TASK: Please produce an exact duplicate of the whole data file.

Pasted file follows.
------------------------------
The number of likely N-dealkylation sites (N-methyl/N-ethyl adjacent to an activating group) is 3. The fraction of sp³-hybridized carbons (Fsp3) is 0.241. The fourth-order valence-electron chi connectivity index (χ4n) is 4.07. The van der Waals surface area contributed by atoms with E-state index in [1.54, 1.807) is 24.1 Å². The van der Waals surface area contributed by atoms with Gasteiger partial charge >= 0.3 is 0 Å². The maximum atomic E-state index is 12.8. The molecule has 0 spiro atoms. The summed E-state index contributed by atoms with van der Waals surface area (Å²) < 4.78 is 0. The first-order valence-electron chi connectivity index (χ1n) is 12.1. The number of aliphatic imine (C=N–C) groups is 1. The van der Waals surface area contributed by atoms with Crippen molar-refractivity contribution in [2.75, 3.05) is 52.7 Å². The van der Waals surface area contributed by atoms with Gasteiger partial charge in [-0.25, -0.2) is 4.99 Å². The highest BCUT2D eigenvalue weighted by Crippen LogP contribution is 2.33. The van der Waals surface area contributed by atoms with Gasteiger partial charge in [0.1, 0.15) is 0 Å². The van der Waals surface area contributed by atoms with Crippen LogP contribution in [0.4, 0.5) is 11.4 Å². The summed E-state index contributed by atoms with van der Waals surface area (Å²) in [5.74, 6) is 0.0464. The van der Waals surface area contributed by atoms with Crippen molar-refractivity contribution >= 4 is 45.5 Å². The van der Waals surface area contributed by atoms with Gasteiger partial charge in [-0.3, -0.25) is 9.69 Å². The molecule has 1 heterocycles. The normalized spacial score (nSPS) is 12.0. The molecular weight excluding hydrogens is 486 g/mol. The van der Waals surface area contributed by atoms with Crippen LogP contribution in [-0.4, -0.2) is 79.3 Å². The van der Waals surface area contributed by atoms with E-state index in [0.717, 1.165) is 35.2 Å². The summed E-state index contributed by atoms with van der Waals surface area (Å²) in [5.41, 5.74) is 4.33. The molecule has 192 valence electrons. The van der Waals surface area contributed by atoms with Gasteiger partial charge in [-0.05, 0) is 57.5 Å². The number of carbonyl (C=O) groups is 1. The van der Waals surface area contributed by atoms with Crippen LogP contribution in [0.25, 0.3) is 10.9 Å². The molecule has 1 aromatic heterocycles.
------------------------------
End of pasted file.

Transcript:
The number of likely N-dealkylation sites (N-methyl/N-ethyl adjacent to an activating group) is 3. The fraction of sp³-hybridized carbons (Fsp3) is 0.241. The fourth-order valence-electron chi connectivity index (χ4n) is 4.07. The van der Waals surface area contributed by atoms with E-state index in [1.54, 1.807) is 24.1 Å². The van der Waals surface area contributed by atoms with Gasteiger partial charge >= 0.3 is 0 Å². The maximum atomic E-state index is 12.8. The molecule has 0 spiro atoms. The summed E-state index contributed by atoms with van der Waals surface area (Å²) < 4.78 is 0. The first-order valence-electron chi connectivity index (χ1n) is 12.1. The number of aliphatic imine (C=N–C) groups is 1. The van der Waals surface area contributed by atoms with Crippen molar-refractivity contribution in [2.75, 3.05) is 52.7 Å². The van der Waals surface area contributed by atoms with Gasteiger partial charge in [-0.25, -0.2) is 4.99 Å². The highest BCUT2D eigenvalue weighted by Crippen LogP contribution is 2.33. The van der Waals surface area contributed by atoms with Gasteiger partial charge in [0.1, 0.15) is 0 Å². The van der Waals surface area contributed by atoms with Crippen LogP contribution in [0.4, 0.5) is 11.4 Å². The summed E-state index contributed by atoms with van der Waals surface area (Å²) in [5.74, 6) is 0.0464. The van der Waals surface area contributed by atoms with Crippen molar-refractivity contribution >= 4 is 45.5 Å². The van der Waals surface area contributed by atoms with Gasteiger partial charge in [-0.3, -0.25) is 9.69 Å². The molecule has 1 heterocycles. The normalized spacial score (nSPS) is 12.0. The molecular weight excluding hydrogens is 486 g/mol. The van der Waals surface area contributed by atoms with Crippen LogP contribution in [-0.4, -0.2) is 79.3 Å². The van der Waals surface area contributed by atoms with E-state index in [0.717, 1.165) is 35.2 Å². The summed E-state index contributed by atoms with van der Waals surface area (Å²) in [5.41, 5.74) is 4.33. The molecule has 192 valence electrons. The van der Waals surface area contributed by atoms with Gasteiger partial charge in [-0.05, 0) is 57.5 Å². The number of carbonyl (C=O) groups is 1. The van der Waals surface area contributed by atoms with Crippen LogP contribution in [0.25, 0.3) is 10.9 Å². The molecule has 1 aromatic heterocycles.